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 Tips & Articles


Pocket Money

Do you give your kids an allowance or 'pocket money'? 

If not, perhaps it's time you started. Giving a child an allowance has numerous benefits, and it inculcates a sense of responsibility in your child. 

How much?

Be logical about the amount of pocket money you are giving your kids. If it is just a token and you know your kids will come running to you the minute they need to buy something exciting, and you wont hesitate to fork over the money (if, of course, you feel their demand is reasonable), you're not doing the right thing. 

Let your children learn that they have to save up to buy something they really want. Don't let them get into the habit of running to you every time they need more money. But in order for you to do this, you have to give them a reasonable allowance every week.

Weekly or monthly?

First of all, you have to decide if you want to give your child a monthly allowance or a weekly allowance. Usually weekly allowances work better with children. 

Money Management

Giving your children an allowance teaches them how to manage money, and this will come in handy throughout their lives. Even if your kids make a bad decision, they will learn in a safe environment, as the sum involved is fairly little.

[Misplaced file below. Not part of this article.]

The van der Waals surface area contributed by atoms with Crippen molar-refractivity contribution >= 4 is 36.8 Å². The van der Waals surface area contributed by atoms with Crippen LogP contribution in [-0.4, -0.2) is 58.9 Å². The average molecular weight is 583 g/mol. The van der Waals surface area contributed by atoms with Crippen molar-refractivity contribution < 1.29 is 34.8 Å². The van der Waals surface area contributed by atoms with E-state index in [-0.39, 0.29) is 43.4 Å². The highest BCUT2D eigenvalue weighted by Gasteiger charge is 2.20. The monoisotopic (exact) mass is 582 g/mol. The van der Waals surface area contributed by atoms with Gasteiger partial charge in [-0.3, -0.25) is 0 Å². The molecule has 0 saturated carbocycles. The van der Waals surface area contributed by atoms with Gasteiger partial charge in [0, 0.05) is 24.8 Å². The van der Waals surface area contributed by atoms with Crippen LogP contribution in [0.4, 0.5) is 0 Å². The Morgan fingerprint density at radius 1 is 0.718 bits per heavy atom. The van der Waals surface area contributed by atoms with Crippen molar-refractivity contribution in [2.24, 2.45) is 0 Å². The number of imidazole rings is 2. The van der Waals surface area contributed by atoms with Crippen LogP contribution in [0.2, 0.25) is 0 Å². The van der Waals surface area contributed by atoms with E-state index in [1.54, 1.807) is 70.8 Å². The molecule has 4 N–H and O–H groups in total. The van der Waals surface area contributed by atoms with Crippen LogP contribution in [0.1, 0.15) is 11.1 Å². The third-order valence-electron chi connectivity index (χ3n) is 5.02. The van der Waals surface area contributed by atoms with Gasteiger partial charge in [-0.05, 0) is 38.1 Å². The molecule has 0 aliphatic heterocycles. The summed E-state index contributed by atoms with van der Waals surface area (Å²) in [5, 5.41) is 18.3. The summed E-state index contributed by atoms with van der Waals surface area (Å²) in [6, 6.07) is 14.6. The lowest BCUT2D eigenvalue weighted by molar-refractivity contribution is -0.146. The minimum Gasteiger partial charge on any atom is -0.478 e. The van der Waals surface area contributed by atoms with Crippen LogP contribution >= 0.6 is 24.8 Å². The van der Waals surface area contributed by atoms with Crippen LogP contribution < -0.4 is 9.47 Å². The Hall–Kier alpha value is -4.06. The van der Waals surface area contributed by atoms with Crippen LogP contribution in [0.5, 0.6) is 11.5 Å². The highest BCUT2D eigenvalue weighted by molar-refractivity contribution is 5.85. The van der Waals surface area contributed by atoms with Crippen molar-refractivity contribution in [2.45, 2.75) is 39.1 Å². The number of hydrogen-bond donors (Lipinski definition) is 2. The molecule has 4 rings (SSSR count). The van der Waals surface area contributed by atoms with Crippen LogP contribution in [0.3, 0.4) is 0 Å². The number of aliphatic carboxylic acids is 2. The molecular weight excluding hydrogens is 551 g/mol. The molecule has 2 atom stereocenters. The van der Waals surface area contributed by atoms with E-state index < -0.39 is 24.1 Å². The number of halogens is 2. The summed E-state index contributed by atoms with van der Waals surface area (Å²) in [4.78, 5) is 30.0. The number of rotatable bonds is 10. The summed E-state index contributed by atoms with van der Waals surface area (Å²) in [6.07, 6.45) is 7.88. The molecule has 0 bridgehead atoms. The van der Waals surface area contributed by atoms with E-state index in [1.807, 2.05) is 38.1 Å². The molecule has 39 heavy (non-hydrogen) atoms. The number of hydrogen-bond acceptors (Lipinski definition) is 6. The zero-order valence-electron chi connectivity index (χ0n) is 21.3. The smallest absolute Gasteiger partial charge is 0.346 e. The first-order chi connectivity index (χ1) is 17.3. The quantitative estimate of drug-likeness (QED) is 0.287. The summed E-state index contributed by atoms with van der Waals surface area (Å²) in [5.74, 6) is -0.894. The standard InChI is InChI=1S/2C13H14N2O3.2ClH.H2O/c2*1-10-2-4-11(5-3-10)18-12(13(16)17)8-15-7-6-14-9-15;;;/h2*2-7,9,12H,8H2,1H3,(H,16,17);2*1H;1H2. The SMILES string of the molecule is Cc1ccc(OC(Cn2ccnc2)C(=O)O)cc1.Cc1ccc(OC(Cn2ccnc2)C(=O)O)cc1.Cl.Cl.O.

Your kids will learn budgeting, saving and spending. They will learn to look after their money. The advantages of giving your child an allowance are tremendous, so don't slack off.

When should you start giving your child an allowance?

When your child turns six, he should be old enough to accept the responsibility. Explain that you are going to be giving him an allowance, and he has to be responsible with the money, as he is not going to get any more from you until it's time for his next allowance. Sit with him and help him chart out a budget. 

Schoolbooks and your child's lunch money should not be part of the allowance. But if he loses a schoolbook then he would have to use his allowance to buy it. 

Household chores

Encourage him to start working to increase his pocket money. However, don't pay him money for daily chores around the house like making his own bed. But if he does an additional which takes time and labour, like perhaps cleaning out YOUR cupboard, then you could give him some extra money to compensate. So you child will quickly learn that he would have to 'earn' a living - the world doesn't owe him anything and he's never going to get something for nothing. 

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